You can almost hear the German airman in the gondola above screaming “Ach du lieber Gott!” as the bladed shell rips the heck out of the fabric of the dirigible or zeppelin allowing gas to escape.
Ingenious, the blades are actually released from with the shell as it is fired, expanding to create more surface area to be plunged into.
Looking up this weapon – I can’t find much data… but it looks and performs exactly as advertised on the card above.
I assume that it was only used on those rare occasions when it became necessary to take out a zeppelin or dirigible in WWI – rare I state because the much quicker and agile aeroplanes were already doing a lot of the wars dirty work… though bombing raids over major cities by dirigibles and zeppelins did their fair share of destruction of both property and human life.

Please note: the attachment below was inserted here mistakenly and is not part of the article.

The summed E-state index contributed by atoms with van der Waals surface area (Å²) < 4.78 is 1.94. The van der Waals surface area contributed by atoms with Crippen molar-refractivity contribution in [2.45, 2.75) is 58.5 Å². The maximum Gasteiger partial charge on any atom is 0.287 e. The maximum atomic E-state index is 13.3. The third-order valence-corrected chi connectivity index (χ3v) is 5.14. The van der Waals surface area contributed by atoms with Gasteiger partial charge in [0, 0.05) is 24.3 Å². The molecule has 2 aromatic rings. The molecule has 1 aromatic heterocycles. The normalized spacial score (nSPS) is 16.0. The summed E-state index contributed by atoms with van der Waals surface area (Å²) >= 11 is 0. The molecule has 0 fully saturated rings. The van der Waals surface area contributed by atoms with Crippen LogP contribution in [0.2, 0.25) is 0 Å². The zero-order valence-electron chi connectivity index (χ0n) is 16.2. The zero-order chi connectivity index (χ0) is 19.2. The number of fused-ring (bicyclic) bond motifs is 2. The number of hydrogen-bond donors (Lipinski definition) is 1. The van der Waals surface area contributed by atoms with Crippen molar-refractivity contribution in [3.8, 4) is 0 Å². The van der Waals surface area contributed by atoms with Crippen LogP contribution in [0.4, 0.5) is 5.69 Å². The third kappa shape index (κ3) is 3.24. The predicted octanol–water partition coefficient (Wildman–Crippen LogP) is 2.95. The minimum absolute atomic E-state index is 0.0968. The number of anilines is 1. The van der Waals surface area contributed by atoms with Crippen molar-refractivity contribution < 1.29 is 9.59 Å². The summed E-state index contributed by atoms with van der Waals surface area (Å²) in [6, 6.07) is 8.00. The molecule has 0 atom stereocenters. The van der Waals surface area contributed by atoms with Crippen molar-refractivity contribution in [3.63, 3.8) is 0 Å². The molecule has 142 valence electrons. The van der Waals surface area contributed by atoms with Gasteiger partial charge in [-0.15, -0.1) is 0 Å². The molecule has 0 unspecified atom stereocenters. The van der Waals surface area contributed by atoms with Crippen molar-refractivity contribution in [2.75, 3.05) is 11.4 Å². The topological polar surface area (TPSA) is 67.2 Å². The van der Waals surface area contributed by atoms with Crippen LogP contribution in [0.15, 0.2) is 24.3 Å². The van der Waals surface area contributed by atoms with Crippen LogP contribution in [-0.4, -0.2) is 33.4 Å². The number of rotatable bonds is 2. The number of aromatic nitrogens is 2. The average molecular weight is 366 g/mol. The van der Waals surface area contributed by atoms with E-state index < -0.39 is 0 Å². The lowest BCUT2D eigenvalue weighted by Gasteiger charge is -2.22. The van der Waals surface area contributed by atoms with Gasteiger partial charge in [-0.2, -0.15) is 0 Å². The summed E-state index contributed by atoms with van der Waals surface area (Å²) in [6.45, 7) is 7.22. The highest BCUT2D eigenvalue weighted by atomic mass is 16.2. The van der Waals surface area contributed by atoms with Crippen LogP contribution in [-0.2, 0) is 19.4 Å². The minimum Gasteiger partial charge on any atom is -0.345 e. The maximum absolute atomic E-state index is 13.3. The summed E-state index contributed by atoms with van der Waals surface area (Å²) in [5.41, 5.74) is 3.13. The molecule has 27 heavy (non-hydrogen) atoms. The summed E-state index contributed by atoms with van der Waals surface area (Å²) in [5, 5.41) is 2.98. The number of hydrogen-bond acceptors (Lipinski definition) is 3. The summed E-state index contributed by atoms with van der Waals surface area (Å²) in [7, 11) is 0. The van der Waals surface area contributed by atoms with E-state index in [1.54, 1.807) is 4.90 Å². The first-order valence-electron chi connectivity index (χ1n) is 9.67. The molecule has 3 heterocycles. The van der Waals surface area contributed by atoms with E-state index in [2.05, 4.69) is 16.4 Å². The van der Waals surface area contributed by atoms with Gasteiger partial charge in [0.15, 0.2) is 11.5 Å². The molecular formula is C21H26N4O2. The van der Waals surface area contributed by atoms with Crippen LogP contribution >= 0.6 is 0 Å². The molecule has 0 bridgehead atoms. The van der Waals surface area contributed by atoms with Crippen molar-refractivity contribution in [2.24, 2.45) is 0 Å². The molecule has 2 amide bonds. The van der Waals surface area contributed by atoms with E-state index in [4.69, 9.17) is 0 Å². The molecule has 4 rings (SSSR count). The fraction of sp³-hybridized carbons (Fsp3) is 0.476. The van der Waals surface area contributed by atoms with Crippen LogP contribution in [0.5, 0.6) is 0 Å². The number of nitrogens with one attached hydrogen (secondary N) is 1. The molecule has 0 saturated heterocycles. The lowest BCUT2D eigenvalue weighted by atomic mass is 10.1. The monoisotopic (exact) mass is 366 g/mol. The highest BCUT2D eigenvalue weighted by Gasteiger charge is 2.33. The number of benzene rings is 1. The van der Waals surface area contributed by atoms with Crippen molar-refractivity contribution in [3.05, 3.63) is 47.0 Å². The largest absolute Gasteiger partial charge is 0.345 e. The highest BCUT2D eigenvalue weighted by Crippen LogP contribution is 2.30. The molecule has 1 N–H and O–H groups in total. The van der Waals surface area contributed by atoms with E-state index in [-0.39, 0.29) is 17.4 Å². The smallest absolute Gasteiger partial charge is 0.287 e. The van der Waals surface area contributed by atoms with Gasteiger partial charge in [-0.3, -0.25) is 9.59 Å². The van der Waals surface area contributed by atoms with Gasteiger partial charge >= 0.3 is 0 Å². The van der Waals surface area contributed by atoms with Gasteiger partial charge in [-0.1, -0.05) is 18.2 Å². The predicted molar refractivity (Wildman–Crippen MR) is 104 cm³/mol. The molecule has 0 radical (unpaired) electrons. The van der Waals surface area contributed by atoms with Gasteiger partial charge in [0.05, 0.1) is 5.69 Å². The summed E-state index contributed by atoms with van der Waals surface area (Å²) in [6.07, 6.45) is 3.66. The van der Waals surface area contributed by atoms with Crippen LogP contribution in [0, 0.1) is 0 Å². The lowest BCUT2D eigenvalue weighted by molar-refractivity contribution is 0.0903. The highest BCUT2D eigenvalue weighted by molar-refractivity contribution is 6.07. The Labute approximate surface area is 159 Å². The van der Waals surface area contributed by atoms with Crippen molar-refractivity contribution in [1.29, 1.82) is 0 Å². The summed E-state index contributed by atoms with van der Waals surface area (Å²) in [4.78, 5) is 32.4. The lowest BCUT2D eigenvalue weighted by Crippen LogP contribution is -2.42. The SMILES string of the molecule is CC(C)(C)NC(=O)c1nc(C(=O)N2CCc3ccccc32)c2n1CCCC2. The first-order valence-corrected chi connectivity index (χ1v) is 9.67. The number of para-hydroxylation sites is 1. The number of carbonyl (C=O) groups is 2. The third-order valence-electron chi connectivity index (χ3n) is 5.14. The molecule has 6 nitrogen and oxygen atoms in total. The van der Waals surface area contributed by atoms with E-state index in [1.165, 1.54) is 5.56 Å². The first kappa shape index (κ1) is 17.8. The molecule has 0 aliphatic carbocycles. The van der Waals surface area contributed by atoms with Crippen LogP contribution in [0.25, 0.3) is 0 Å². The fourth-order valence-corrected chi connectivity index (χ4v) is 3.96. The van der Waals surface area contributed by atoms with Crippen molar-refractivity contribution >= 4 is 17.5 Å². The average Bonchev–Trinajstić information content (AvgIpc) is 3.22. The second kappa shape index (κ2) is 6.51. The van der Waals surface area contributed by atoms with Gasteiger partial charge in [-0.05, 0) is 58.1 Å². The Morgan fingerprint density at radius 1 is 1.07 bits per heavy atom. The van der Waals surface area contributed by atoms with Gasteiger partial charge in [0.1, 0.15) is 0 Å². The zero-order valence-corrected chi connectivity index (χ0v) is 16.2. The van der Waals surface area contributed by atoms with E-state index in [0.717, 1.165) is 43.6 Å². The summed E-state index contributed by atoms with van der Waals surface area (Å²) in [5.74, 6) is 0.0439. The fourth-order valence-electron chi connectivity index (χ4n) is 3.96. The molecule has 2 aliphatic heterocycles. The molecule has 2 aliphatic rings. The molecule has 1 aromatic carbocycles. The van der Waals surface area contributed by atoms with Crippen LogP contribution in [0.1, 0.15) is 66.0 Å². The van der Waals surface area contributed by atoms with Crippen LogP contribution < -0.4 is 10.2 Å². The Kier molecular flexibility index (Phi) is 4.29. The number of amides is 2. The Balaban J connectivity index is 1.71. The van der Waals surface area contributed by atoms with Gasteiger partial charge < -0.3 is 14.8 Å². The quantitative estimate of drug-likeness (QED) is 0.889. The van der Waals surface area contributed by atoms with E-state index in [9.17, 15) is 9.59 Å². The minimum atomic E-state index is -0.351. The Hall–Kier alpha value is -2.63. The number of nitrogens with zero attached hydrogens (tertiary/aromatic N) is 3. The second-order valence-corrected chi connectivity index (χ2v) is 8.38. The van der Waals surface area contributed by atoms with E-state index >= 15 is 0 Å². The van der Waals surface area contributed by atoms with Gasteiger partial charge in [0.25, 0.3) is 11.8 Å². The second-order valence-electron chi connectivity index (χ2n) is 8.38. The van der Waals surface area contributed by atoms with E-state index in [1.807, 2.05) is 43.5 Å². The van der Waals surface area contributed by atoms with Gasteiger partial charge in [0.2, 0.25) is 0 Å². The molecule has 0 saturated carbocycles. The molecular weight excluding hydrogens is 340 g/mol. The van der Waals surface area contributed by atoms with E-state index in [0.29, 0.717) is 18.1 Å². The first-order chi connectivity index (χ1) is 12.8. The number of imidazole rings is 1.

This card – card #125 of the The Great War series of tobacco cards put out by Gallaher Ltd., was published in 1915 during the second year of WWI… as you can see, it says it is the second series… the first being a popular 100-card set. The second series was also a 100-card set.
These cards provided a great deal of information for those at home—and possibly even those in the field of battle—regarding the type of devices and equipment used in the war.
If I was the Germans, I’d be smoking a ton of Gallaher brand cigarettes just to get the full set of 200 cards to know what the enemy (Allies) were up to!
Obviously, the initial 100-card set was thought to have been sufficient for the war. Who could have foreseen it going on so long?
Great war, indeed.